• a named process, usually the running of a script or a pipeline, that can generate metrics and outputs and be tracked in the Azure Machine Learning workspace
• it can be run multiple times, with different data, code, or settings; and Azure Machine Learning tracks each run, enabling you to view run history and compare results for each run.
• When you submit an experiment, you use its run context to initialize and end the experiment run that is tracked in Azure Machine Learning
1. Every experiment generates log files (keep data between runs)
2. You can view the metrics logged by an experiment run in Azure Machine Learning studio or by using the RunDetails widget in a notebook
3. In addition to logging metrics, an experiment can generate output files. The output files of an experiment are saved in its outputs folder.

experiment script
• a Python code file that contains the code you want to run in the experiment
1. To access the experiment run context (which is needed to log metrics) the script must import the azureml.core.Run class and call its get_context method.
2. To run a script as an experiment, you must define
a. a script configuration that defines the script to be run and
b. the Python environment in which to run it.
This is implemented by using a ScriptRunConfig object.

Log experiment metrics
Run object
Every experiment generates log files that include the messages that would be written to the terminal during interactive execution.
If you want to record named metrics for comparison across runs, you can do so by using the Run object; which provides a range of logging functions specifically for this purpose. These include:
• log: Record a single named value.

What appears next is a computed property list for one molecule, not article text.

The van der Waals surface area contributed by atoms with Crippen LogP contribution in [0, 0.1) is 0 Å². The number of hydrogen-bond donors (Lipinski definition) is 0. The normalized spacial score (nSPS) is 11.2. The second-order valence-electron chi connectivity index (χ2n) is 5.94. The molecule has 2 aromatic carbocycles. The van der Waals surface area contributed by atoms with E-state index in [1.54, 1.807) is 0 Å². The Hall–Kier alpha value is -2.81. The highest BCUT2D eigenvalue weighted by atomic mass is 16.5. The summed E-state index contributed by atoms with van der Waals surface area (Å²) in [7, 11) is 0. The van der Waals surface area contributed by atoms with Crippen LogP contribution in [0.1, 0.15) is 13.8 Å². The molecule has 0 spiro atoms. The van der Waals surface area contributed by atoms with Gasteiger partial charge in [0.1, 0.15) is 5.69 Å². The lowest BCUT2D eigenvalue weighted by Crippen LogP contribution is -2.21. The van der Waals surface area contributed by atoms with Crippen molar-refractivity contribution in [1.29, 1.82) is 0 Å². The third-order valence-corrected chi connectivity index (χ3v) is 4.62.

• log_list: Record a named list of values.
• log_row: Record a row with multiple columns.
• log_table: Record a dictionary as a table.
• log_image: Record an image file or a plot.

Defines Python packages, environment variables, and Docker settings that are used in machine learning experiments, including in data preparation, training, and deployment to a web service.
An Environment is managed and versioned in an Azure Machine Learning Workspace.
You can update an existing environment and retrieve a version to reuse.
Environments are exclusive to the workspace they are created in and can't be used across different workspaces.
Azure Machine Learning provides curated environments, which are predefined environments that offer good starting points for building your own environments. Curated environments are backed by cached Docker images, providing a reduced run preparation cost.
Environment are created in by:
  • Initialize a new Environment object.
  • Use one of the Environment class methods: from_conda_specification, from_pip_requirements, or from_existing_conda_environment.
  • Use the submit method of the Experiment class to submit an experiment run without specifying an environment, including with an Estimator object.
To use parameters in a script, you must use a library such as argparse to read the arguments passed to the script and assign them to variables.